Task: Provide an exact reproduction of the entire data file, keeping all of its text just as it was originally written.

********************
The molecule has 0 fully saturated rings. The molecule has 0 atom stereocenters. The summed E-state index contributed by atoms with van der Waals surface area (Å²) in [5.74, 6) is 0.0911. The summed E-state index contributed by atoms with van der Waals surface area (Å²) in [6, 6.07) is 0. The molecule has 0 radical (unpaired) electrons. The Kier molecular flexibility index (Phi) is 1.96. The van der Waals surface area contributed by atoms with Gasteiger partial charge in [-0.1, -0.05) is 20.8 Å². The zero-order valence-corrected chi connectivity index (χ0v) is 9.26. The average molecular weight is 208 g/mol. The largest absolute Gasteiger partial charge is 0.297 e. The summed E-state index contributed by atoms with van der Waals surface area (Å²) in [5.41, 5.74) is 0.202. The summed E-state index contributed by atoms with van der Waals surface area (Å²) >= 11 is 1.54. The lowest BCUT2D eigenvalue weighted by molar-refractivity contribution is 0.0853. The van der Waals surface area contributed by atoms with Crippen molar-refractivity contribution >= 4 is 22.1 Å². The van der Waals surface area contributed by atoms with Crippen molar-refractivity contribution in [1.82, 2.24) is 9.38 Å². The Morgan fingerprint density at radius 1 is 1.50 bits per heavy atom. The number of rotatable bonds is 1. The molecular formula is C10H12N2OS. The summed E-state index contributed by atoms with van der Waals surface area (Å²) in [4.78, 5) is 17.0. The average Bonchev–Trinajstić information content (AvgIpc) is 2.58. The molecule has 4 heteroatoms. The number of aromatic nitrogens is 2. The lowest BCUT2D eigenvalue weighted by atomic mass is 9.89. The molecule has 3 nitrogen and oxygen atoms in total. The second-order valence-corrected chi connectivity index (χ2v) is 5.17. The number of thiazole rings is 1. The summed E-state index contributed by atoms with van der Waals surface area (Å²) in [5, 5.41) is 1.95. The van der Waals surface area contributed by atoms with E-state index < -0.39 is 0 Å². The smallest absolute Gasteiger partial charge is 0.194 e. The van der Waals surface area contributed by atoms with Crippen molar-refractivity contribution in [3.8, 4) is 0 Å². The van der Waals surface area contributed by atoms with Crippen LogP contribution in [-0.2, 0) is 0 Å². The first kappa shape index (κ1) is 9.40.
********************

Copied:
The molecule has 0 fully saturated rings. The molecule has 0 atom stereocenters. The summed E-state index contributed by atoms with van der Waals surface area (Å²) in [5.74, 6) is 0.0911. The summed E-state index contributed by atoms with van der Waals surface area (Å²) in [6, 6.07) is 0. The molecule has 0 radical (unpaired) electrons. The Kier molecular flexibility index (Phi) is 1.96. The van der Waals surface area contributed by atoms with Gasteiger partial charge in [-0.1, -0.05) is 20.8 Å². The zero-order valence-corrected chi connectivity index (χ0v) is 9.26. The average molecular weight is 208 g/mol. The largest absolute Gasteiger partial charge is 0.297 e. The summed E-state index contributed by atoms with van der Waals surface area (Å²) in [5.41, 5.74) is 0.202. The summed E-state index contributed by atoms with van der Waals surface area (Å²) >= 11 is 1.54. The lowest BCUT2D eigenvalue weighted by molar-refractivity contribution is 0.0853. The van der Waals surface area contributed by atoms with Crippen molar-refractivity contribution >= 4 is 22.1 Å². The van der Waals surface area contributed by atoms with Crippen molar-refractivity contribution in [1.82, 2.24) is 9.38 Å². The Morgan fingerprint density at radius 1 is 1.50 bits per heavy atom. The number of rotatable bonds is 1. The molecular formula is C10H12N2OS. The summed E-state index contributed by atoms with van der Waals surface area (Å²) in [4.78, 5) is 17.0. The average Bonchev–Trinajstić information content (AvgIpc) is 2.58. The molecule has 4 heteroatoms. The number of aromatic nitrogens is 2. The lowest BCUT2D eigenvalue weighted by atomic mass is 9.89. The molecule has 3 nitrogen and oxygen atoms in total. The second-order valence-corrected chi connectivity index (χ2v) is 5.17. The number of thiazole rings is 1. The summed E-state index contributed by atoms with van der Waals surface area (Å²) in [5, 5.41) is 1.95. The van der Waals surface area contributed by atoms with E-state index < -0.39 is 0 Å². The smallest absolute Gasteiger partial charge is 0.194 e. The van der Waals surface area contributed by atoms with Crippen molar-refractivity contribution in [3.8, 4) is 0 Å². The van der Waals surface area contributed by atoms with Crippen LogP contribution in [-0.2, 0) is 0 Å². The first kappa shape index (κ1) is 9.40.